Modernity comes with its own set of issues. Persons who have to sit in front of a computer for prolonged periods of time may find themselves suffering from computer vision syndrome. It is also known as digital eye strain. It results from looking at a digital screen for too long. This article will explain what CVS is, and how to prevent and treat it.
What can cause Computer Vision Syndrome?
Reading from a computer screen is different than from printed text. It demands a lot more from the eyes, as letters are often less precise and defined than when they are printed. Also, the level of contrast between the letters and the background will vary a lot, requesting for the eyes to adjust its vision. Furthermore, glare and reflections on the screen will make it even more tenuous. Lighter eye colour might be more susceptible to CVS.
If someone suffers from untreated vision problems, the difficulty of reading a text on a digital screen will augment, and the danger of suffering from computer vision syndrome will rise. But even individuals wearing corrective devices, such as glasses or contact lenses, may have more difficulty than others, when it comes to reading on a digital screen. It can even force some people into turning their heads in unhealthy ways, just to be able to read correctly. That will, in turn, create other problems, such as muscle spasms, back problems or neck and shoulders strains.
What are the Symptoms of Computer Vision Syndrome and their Causes?
Someone affected by CVS will find himself with eyestrain issues and will suffer from headaches. It will also cause them to have blurred vision and dry eyes. They will feel pain in their shoulders and neck, which can also go all the way down the back.
These symptoms come from a variety of elements which includes poor lighting, glare on the digital screen, improper viewing distances and a poor seating posture. It can also appear if someone has vision problems which remain uncorrected.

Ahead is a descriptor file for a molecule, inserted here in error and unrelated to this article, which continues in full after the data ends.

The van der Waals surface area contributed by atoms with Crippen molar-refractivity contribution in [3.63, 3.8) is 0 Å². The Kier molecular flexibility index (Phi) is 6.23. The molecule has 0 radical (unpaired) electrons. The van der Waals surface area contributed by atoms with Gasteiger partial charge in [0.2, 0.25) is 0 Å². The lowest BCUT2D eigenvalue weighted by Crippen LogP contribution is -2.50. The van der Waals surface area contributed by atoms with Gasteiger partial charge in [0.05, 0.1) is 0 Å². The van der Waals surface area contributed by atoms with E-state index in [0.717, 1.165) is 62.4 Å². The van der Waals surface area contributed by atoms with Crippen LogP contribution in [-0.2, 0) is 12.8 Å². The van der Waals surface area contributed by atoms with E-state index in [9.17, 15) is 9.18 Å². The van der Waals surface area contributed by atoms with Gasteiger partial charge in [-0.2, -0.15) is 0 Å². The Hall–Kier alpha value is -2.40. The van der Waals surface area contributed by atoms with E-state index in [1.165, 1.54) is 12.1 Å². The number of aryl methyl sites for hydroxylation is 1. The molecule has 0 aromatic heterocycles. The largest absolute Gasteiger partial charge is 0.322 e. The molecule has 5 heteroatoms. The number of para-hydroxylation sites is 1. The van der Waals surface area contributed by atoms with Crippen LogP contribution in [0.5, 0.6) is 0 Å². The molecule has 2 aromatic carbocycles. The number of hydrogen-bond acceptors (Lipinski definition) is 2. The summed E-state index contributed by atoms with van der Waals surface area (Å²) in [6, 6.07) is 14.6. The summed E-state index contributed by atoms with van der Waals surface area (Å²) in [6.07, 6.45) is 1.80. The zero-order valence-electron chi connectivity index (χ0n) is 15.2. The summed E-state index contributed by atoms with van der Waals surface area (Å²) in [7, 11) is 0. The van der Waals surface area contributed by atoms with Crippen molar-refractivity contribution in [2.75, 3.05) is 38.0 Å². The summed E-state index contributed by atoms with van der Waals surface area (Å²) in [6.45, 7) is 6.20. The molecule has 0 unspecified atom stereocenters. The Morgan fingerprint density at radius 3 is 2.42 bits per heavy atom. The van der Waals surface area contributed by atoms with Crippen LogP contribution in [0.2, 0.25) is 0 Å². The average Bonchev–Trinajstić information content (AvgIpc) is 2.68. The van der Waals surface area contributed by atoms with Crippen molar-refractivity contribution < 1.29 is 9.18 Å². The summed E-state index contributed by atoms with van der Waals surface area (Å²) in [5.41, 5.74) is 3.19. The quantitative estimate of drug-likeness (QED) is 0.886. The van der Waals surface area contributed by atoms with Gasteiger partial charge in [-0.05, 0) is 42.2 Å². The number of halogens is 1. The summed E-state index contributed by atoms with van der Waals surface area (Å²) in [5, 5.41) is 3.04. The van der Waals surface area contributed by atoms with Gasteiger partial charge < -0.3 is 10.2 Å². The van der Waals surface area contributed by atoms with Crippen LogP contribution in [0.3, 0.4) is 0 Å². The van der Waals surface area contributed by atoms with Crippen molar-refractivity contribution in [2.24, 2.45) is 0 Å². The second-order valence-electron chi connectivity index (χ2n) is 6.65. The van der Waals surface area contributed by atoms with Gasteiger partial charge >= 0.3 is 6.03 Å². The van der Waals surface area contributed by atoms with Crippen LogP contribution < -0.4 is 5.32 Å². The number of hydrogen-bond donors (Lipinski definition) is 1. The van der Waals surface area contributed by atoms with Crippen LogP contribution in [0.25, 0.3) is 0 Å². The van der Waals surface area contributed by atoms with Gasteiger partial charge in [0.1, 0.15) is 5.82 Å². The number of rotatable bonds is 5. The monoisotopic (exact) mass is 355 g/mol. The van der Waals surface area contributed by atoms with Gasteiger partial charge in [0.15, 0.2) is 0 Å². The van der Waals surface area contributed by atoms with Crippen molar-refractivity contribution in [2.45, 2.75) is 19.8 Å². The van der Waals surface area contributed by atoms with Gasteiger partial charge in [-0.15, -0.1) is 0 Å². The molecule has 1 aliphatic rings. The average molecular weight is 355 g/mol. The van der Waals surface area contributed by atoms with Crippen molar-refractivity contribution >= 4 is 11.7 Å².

How to Diagnose Computer Vision Syndrome?
If you are wondering if you suffer from CVS, you will have to go through a comprehensive eye examination. It will include testing your eyes focus, in order to determine how well they work together. This is important as it enables you to see one single image. The information brought on by this test, and others, will enable the optometrist to diagnose CVS. He will be the one explaining the various treatments available, which we will now enumerate below.
What Are the Treatments Suitable for Computer Vision Syndrome?
There are various treatments to solve computer vision syndrome. Most of them have to do with how to look at the digital screen and how to correct it when it is wrong.
It is possible that the optometrist will suggest glasses, but only when you work in front of the digital screen, even if you don’t need them otherwise. If you do wear glasses or contact lenses, the prescription might be adapted, in order to solve this problem as well.
If eye focus cannot be corrected through glasses or contact lenses, then a program of vision therapy may be the solution. This consists of a visual training to improve visual abilities.
How to Prevent Suffering from Computer Vision Syndrome?
The best way to prevent suffering from CVS is by adapting the lighting where you work with a digital screen and reducing the amount of glare reflected from it. By adopting a good working distance from the digital screen and the right posture, you will reduce the danger. Also, make sure that you treat any issues you may have with your vision, so that it doesn’t get worse when you have to work on a computer.
Other Things You Should Keep in Mind if you suffer from Computer Vision Syndrome
Go through an eye examination every year, so that your prescription is adapted. That will reduce the strain on your eyes and will make it easier for you to look at a digital screen for longer periods of time.
Try to reduce the discomfort created by the blue light and the glare, as it can affect your vision in the long-term. There are glasses and contact lenses treated to protect you against the negative effects of blue light. As for the glare, it can be reduced by filters, that you can buy in computer stores. However, adjusting the outside light coming into the office, as well as the electrical lighting, can help a lot.
The problem might also come from the fact that you don’t have the right office equipment. Buying a desk and a chair adapted for working on a computer may solve a large part of the problem. Look for a table that will be about 26 inches (70cm) high and place the computer screen at a distance of 16 to 30 inches (40 to 75cm) from your eyes.